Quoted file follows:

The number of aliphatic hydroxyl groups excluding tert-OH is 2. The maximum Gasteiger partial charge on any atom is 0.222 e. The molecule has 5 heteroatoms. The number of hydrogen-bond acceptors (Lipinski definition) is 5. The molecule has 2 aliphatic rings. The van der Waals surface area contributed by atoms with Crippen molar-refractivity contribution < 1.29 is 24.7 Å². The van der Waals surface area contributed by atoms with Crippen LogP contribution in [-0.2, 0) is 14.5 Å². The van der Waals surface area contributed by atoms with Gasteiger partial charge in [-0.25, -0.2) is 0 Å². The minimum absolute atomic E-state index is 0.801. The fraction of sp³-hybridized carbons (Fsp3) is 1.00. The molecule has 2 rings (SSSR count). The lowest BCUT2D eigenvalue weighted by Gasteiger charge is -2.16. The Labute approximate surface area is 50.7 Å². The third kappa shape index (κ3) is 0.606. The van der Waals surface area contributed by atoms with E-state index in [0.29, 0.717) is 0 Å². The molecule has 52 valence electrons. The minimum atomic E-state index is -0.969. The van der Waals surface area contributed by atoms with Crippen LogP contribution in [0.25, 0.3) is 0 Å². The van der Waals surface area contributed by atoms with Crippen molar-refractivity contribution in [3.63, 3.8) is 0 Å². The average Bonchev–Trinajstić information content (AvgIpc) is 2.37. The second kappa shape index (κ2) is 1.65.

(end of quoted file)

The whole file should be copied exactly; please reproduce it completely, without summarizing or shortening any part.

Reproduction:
The number of aliphatic hydroxyl groups excluding tert-OH is 2. The maximum Gasteiger partial charge on any atom is 0.222 e. The molecule has 5 heteroatoms. The number of hydrogen-bond acceptors (Lipinski definition) is 5. The molecule has 2 aliphatic rings. The van der Waals surface area contributed by atoms with Crippen molar-refractivity contribution < 1.29 is 24.7 Å². The van der Waals surface area contributed by atoms with Crippen LogP contribution in [-0.2, 0) is 14.5 Å². The van der Waals surface area contributed by atoms with Gasteiger partial charge in [-0.25, -0.2) is 0 Å². The minimum absolute atomic E-state index is 0.801. The fraction of sp³-hybridized carbons (Fsp3) is 1.00. The molecule has 2 rings (SSSR count). The lowest BCUT2D eigenvalue weighted by Gasteiger charge is -2.16. The Labute approximate surface area is 50.7 Å². The third kappa shape index (κ3) is 0.606. The van der Waals surface area contributed by atoms with E-state index in [0.29, 0.717) is 0 Å². The molecule has 52 valence electrons. The minimum atomic E-state index is -0.969. The van der Waals surface area contributed by atoms with Crippen LogP contribution in [0.25, 0.3) is 0 Å². The van der Waals surface area contributed by atoms with Crippen molar-refractivity contribution in [3.63, 3.8) is 0 Å². The average Bonchev–Trinajstić information content (AvgIpc) is 2.37. The second kappa shape index (κ2) is 1.65.